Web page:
Mailbag 34

>I have been a huge fan of yours since the Zappa days! I own the vinyl albums of PIL and ‘Disturbing The Peace’, and even took a chance on a record by an unknown guitarist based on your (pre-Roth) recommendation of his work (FYI – it was “Not Of This Earth” by Satch, the vinyl version).

I want to thank you for the immense enjoyment you have given me over the years, and am looking forward to your new boxed set.

I am including for your reading pleasure a review of the 10/26/1996 G3 concert. Please feel free to share it with other Vai-fanatics. Thank you!

Mark J. Rabuffo


G3 – Live in NYC

Saturday night, October 26, 1996. The biggest happening in New York City was not Game 6 of the World Series. The main event, at least for fans of guitar virtuosity, was occurring at The Beacon Theatre. The Big Three of instrumental guitar music were in town putting on a showcase not to be missed.

Steve Vai. Eric Johnson. Joe Satriani. The names conjure up images of high volume, fleet-fingered picking, mind-boggling two-handed tapping, and extreme whammy damage! And Saturday night’s show certainly lived up to its billing.

The opening of the show, however, was a solo acoustic set performed by Adrian Legg. He was a wonderful contrast to the electrified bands he preceded. Indeed, Mr. Leggs’ virtuosity was apparent immediately as he performed a number of compositions which thrilled the crowd. But, there was no doubt who we were there to see when the lights went out and the opening of Steve Vai’s “There’s a Fire in the House” began.

Steve Vai began this night of ruptured eardrums with a number of cuts from his recently released CD “Fire Garden”. It was obvious why he was chosen to start the show – his enthusiasm was infectious as he really worked the crowd into a frenzy. The highlight of Steve’s set was arguably his rendition of “For the Love of God”, which he opened by explaining how he first “heard” the song as a young man listening to headphones. Steve also sang “Little Alligator”, which sounded surprisingly good for a man not known for his vocal ability.

Steve’s band was hot! Especially Mike Keneally, on keyboards and second guitar. Just to hear my favorite Vai tune, “The Attitude Song”, performed by Vai and Keneally made my night! It was also quite humorous since they played the song while both wearing “Cat in the Hat” hats and running crazily across the stage. An excellent start to the evening. The only glitch was that Vai’s guitar was often too low in the mix, and was occasionally drowned out by the rhythm section.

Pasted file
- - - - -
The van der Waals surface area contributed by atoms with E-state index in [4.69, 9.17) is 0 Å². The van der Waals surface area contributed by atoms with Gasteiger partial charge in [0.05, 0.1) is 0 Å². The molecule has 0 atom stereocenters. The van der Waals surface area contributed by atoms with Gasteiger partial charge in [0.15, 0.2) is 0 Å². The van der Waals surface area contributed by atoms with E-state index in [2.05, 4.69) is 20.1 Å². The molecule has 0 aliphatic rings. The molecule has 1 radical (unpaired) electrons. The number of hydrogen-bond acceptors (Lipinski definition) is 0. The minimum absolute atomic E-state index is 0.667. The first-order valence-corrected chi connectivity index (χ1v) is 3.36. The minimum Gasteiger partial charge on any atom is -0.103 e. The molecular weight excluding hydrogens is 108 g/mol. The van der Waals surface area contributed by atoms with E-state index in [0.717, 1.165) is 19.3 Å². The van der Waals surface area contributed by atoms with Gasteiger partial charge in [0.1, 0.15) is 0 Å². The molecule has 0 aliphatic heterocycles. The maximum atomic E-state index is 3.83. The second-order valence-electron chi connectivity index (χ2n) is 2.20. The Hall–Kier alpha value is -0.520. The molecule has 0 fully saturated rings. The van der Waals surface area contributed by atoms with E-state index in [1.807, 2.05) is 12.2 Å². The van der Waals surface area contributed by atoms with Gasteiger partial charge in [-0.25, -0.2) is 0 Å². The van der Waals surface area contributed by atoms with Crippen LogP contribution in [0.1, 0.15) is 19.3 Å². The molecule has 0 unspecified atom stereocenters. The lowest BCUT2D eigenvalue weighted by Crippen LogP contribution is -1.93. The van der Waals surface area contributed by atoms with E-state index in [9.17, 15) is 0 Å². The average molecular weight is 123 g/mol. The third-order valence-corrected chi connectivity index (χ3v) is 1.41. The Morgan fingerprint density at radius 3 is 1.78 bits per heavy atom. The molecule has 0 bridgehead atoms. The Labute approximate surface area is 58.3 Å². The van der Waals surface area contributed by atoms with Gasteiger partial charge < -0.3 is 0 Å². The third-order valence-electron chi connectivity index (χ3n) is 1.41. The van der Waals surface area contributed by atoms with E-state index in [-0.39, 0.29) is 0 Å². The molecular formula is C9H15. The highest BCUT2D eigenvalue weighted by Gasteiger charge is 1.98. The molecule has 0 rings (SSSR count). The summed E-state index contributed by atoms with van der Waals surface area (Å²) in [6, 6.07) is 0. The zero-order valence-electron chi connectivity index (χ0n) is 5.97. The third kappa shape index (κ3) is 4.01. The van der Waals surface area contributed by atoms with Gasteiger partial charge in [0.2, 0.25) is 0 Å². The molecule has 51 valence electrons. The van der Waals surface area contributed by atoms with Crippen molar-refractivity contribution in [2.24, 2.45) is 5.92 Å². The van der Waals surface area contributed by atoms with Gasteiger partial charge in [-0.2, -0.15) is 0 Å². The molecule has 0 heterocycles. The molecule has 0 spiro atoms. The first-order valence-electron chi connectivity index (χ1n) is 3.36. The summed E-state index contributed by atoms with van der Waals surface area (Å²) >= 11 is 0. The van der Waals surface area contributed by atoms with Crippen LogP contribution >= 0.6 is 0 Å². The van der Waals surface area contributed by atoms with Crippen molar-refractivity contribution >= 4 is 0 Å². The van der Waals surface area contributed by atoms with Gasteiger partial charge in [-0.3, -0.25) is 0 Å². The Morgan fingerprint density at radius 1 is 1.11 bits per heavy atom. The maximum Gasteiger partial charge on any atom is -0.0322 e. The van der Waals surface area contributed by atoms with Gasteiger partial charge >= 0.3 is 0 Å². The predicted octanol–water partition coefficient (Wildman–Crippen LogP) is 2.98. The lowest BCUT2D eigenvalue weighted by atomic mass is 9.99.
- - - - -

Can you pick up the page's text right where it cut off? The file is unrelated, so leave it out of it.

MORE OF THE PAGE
After a quick set change (I was impressed by the speed of the changes between sets – each was about 10 minutes and went off like clockwork!), Eric Johnson came on and promptly had to stand up on stage to wait for the soundman to return and shut off the intermission music!

Eric was in stark contrast to Steve Vai as he was quite reserved onstage, sometimes even playing with his back to the audience. But if his stage demeanor was shy, his music stood tall. He played only one vocal tune, “Rock my Plimsoul”; the rest were instrumental offerings from his three CDs. I was happy about this since, as much as I love his voice, I agree with the late Frank Zappa’s immortal line “Shut up and play your guitar!”. This also stayed true to the spirit of the tour and allowed us to hear Eric really let loose. This was especially evident on his signature tune, “Cliffs of Dover”. He began all alone with very loose, sparse playing, eyes closed, occasionally teasing us with a few bars of the introduction, then eventually reaching a crescendo of 32nd notes amid thunderous applause.

After another quick set change, Satch came on. By this time, there was no one left in their seats. We were all standing, bopping with Joe. He looked very cool on stage, dressed in dark sunglasses and shaved head. He was obviously enjoying himself immensely as he did not look this loose when I last saw him perform. He also performed a stunning set of blistering instrumentals, at one point leaving the stage for Stu Hamm to showcase his bass vistuosity. And when Joe’s set ended, neither he nor his band left the stage.

The highlight of the show was the jamming at then end! Joe introduced Steve Vai, then Eric Johnson, then promptly went into Jeff Becks’ “Going Down”. WOW! This was followed up by Steve Vai and Mike Keneally singing Zappa’s “My Guitar Wants to Kill Yer Mama”. More cool jamming! Then, a rousing version of Hendrix’s “Red House”. It was almost too much to bear!

Mark J. Rabuffo